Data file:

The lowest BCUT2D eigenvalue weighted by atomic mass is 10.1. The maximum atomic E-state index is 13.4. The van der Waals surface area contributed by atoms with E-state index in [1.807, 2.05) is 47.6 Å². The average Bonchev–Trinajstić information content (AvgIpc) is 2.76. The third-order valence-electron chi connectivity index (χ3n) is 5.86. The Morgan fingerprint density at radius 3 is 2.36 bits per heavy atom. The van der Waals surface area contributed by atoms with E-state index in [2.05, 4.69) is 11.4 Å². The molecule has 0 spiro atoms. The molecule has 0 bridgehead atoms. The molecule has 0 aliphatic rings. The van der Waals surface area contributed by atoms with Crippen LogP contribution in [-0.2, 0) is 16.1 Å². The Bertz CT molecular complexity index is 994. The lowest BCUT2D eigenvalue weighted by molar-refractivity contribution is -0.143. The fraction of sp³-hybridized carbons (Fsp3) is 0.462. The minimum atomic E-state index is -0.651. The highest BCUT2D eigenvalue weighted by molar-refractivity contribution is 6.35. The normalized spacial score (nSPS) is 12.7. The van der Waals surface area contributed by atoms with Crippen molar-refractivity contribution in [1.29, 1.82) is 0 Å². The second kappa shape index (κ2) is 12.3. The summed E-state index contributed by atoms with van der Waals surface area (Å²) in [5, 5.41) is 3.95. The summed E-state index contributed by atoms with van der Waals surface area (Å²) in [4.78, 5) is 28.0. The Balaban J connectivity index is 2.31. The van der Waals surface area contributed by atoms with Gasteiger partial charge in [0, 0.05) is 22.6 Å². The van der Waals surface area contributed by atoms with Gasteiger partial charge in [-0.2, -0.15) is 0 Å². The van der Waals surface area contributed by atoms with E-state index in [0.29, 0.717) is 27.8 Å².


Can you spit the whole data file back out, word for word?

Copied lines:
The lowest BCUT2D eigenvalue weighted by atomic mass is 10.1. The maximum atomic E-state index is 13.4. The van der Waals surface area contributed by atoms with E-state index in [1.807, 2.05) is 47.6 Å². The average Bonchev–Trinajstić information content (AvgIpc) is 2.76. The third-order valence-electron chi connectivity index (χ3n) is 5.86. The Morgan fingerprint density at radius 3 is 2.36 bits per heavy atom. The van der Waals surface area contributed by atoms with E-state index in [2.05, 4.69) is 11.4 Å². The molecule has 0 spiro atoms. The molecule has 0 bridgehead atoms. The molecule has 0 aliphatic rings. The van der Waals surface area contributed by atoms with Crippen LogP contribution in [-0.2, 0) is 16.1 Å². The Bertz CT molecular complexity index is 994. The lowest BCUT2D eigenvalue weighted by molar-refractivity contribution is -0.143. The fraction of sp³-hybridized carbons (Fsp3) is 0.462. The minimum atomic E-state index is -0.651. The highest BCUT2D eigenvalue weighted by molar-refractivity contribution is 6.35. The normalized spacial score (nSPS) is 12.7. The van der Waals surface area contributed by atoms with Crippen molar-refractivity contribution in [1.29, 1.82) is 0 Å². The second kappa shape index (κ2) is 12.3. The summed E-state index contributed by atoms with van der Waals surface area (Å²) in [5, 5.41) is 3.95. The summed E-state index contributed by atoms with van der Waals surface area (Å²) in [4.78, 5) is 28.0. The Balaban J connectivity index is 2.31. The van der Waals surface area contributed by atoms with Gasteiger partial charge in [0, 0.05) is 22.6 Å². The van der Waals surface area contributed by atoms with Gasteiger partial charge in [-0.2, -0.15) is 0 Å². The van der Waals surface area contributed by atoms with E-state index in [0.29, 0.717) is 27.8 Å².